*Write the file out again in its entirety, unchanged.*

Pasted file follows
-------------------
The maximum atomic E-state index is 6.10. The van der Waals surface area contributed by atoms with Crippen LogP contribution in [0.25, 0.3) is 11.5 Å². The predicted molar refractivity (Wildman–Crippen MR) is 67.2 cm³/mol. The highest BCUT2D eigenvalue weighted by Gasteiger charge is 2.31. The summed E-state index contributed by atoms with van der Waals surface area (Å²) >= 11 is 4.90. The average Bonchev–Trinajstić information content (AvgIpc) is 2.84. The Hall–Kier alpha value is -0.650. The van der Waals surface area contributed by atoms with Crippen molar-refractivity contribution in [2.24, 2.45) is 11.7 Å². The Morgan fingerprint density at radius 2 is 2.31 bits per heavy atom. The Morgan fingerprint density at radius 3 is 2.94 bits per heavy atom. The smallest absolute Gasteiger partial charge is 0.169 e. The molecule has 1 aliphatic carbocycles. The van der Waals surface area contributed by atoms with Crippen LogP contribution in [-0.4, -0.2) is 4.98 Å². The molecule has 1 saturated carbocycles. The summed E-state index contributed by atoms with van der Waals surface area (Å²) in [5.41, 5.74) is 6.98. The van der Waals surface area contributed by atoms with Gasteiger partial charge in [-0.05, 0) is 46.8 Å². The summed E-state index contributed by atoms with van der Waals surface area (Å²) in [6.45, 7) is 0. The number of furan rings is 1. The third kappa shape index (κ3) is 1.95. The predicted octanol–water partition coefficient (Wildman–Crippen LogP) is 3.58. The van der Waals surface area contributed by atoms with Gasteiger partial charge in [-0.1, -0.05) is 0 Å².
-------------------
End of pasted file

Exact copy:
The maximum atomic E-state index is 6.10. The van der Waals surface area contributed by atoms with Crippen LogP contribution in [0.25, 0.3) is 11.5 Å². The predicted molar refractivity (Wildman–Crippen MR) is 67.2 cm³/mol. The highest BCUT2D eigenvalue weighted by Gasteiger charge is 2.31. The summed E-state index contributed by atoms with van der Waals surface area (Å²) >= 11 is 4.90. The average Bonchev–Trinajstić information content (AvgIpc) is 2.84. The Hall–Kier alpha value is -0.650. The van der Waals surface area contributed by atoms with Crippen molar-refractivity contribution in [2.24, 2.45) is 11.7 Å². The Morgan fingerprint density at radius 2 is 2.31 bits per heavy atom. The Morgan fingerprint density at radius 3 is 2.94 bits per heavy atom. The smallest absolute Gasteiger partial charge is 0.169 e. The molecule has 1 aliphatic carbocycles. The van der Waals surface area contributed by atoms with Crippen LogP contribution in [-0.4, -0.2) is 4.98 Å². The molecule has 1 saturated carbocycles. The summed E-state index contributed by atoms with van der Waals surface area (Å²) in [5.41, 5.74) is 6.98. The van der Waals surface area contributed by atoms with Gasteiger partial charge in [-0.05, 0) is 46.8 Å². The summed E-state index contributed by atoms with van der Waals surface area (Å²) in [6.45, 7) is 0. The number of furan rings is 1. The third kappa shape index (κ3) is 1.95. The predicted octanol–water partition coefficient (Wildman–Crippen LogP) is 3.58. The van der Waals surface area contributed by atoms with Gasteiger partial charge in [-0.1, -0.05) is 0 Å².